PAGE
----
• (A) Top view of ExStream. The system is always constructed next to a river. Water is taken from the river and pumped through 64 miniature streams. (B) Side view. The river water first enters the header tanks on top of a scaffold. (C) Top view from the header tank. Water flows downwards through pipes into the miniature streams. (D) Close-up of a miniature stream. The mini streams are filled with sediment from the river and fallen leaves as a food source for the animals. ©Photos (A, C, D) taken by Philipp M. Rehsen.

We call this system of miniature streams ExStream [3], and it can be manipulated like aquariums in a laboratory. For example, we can add warm water to simulate high water temperature, or we can control the speed of the water by changing the size of the inlet opening of the miniature streams.

If we manipulate only some of the miniature streams and let the others remain in natural conditions, we can compare them. The differences between manipulated and natural miniature streams tell us about the effects of the stressor. As we have many miniature stream replicates, we can see if the effect of the stressor is the same in all stressed miniature streams. By using stressors alone or in various combinations, we can identify the individual and combined effects of stressors on aquatic organisms like algae, insects, crustaceans, parasites, bacteria, and fungi. This helps us to understand what we can do to protect our rivers.


In nature, things are much more complicated than in our mayfly example. We only looked at two stressors and two organisms, mayfly larvae and algae. But many more organisms live in rivers, and more than two stressors can be present at the same time. The many river organisms can each be affected by different stressors, which can have multiple effects on the ways the organisms interact with each other. This complexity is what makes the consequences of multiple stressors so unpredictable, and why it is important to try to understand their effect on rivers. From the above example, we can learn that it is essential for slow-flowing river sections to avoid high water temperatures, for example by planting trees on the river’s banks—this offers shade to cool down the water.

Miniature stream experiments allow us to identify and understand stressful situations when 1 + 1 = 3. This is crucial given how delicate and complex rivers are and how important they are for us humans and for nature. Only by understanding how stressors interact can we effectively protect our rivers now and in the future.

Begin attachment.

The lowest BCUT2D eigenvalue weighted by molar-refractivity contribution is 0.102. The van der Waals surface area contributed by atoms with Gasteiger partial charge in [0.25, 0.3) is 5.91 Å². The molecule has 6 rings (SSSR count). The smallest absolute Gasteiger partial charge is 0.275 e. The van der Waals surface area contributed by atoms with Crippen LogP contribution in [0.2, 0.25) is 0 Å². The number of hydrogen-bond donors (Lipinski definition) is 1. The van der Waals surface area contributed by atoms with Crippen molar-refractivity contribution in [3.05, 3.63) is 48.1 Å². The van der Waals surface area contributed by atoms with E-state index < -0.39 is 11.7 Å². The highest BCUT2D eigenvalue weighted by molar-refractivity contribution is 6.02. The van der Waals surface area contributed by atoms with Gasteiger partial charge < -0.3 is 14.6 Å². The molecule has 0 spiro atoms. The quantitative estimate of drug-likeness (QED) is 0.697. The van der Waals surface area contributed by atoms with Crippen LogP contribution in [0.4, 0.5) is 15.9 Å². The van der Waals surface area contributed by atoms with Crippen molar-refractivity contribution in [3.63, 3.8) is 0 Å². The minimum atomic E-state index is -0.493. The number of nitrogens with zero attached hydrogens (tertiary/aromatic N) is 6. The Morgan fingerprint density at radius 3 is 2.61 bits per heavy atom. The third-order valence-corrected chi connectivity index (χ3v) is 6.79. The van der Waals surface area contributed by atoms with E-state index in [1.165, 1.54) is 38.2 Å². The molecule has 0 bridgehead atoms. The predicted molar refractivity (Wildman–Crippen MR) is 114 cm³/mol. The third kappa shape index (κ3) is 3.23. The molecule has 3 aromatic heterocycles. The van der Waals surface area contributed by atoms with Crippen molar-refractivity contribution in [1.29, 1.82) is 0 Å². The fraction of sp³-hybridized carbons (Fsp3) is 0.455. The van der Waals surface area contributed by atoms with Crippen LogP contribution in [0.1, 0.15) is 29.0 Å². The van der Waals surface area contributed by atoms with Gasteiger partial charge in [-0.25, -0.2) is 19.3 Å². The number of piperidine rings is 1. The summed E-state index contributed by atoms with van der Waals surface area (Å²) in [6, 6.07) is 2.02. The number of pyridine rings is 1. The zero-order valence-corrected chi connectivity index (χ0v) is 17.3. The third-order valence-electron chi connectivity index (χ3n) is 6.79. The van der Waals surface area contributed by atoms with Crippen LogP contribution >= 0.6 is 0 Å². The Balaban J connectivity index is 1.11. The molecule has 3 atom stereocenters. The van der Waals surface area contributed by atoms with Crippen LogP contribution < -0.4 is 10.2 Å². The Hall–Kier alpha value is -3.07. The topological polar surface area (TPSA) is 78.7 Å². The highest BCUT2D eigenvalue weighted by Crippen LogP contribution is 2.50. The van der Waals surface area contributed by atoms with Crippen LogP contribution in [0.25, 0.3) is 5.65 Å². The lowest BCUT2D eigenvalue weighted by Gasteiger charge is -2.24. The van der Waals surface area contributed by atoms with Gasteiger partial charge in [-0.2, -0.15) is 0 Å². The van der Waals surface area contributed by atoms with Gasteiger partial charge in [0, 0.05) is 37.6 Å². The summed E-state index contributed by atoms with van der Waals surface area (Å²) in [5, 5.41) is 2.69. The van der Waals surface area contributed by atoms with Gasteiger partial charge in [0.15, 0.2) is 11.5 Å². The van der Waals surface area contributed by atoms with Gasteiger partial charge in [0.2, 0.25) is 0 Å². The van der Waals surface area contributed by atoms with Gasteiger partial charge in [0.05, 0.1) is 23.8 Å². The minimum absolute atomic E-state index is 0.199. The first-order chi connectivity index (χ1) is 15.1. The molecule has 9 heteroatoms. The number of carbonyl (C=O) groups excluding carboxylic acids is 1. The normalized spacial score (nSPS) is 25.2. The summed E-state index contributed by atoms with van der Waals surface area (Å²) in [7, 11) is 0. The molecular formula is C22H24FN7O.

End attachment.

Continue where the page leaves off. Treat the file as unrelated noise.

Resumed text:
Habitat Destruction: Damaging or reduction of the living space of an organism or groups of organisms, for example by building a dam in a river.

Stressors: Any environmental change that might affect (mostly negatively) organisms or entire ecosystems. Examples include fertilizers and pesticides that enter the water, or increased water temperatures and lower water levels in rivers.

Ecosystems: All the organisms in a defined environment (a lake or forest) that live and interact with each other.

Aquatic Organisms: All living creatures, for example, plants and animals, living in environments made up of water, like rivers, lakes, and the ocean.

Larvae: Young insects are called larvae. After hatching from the egg, aquatic insects look very different from their adult flying forms. During this stage, the insects feed and grow.

Replicates: Copies of identical conditions within a scientific experiment. Only if the results are consistent among the replicates, we can be certain that they are not produced by chance.

Conflict of Interest

The authors declare that the research was conducted in the absence of any commercial or financial relationships that could be construed as a potential conflict of interest.


The idea for this contribution was developed within the framework of the Integrated Research Training Group (IRTG) of the Collaborative Research Centre RESIST (CRC 1439). In particular, we thank the IRTG management team, Vanessa Wirzberger, Verena Brauer, Bernd Sures, and Michael Eisinger for their support. The study was funded by the Deutsche Forschungsgemeinschaft (DFG, German Research Foundation) - CRC 1439/1 - project number: 426547801.


[1] Gleick, P. H. 1996. “Water resources,” in Encyclopedia of Climate and Weather, ed S. H. Schneider (New York, NY: Oxford University Press). p. 817–23.

[2] Piggott, J. J., Townsend, C. R., and Matthaei, C. D. 2015. Reconceptualizing synergism and antagonism among multiple stressors. Ecol. Evol. 5:1538–47. doi: 10.1002/ece3.1465

[3] Piggott, J. J., Townsend, C. R., and Matthaei, C. D. 2015. Climate warming and agricultural stressors interact to determine stream macroinvertebrate community dynamics. Glob. Change Biol. 21:1887–906. doi: 10.1111/gcb.12861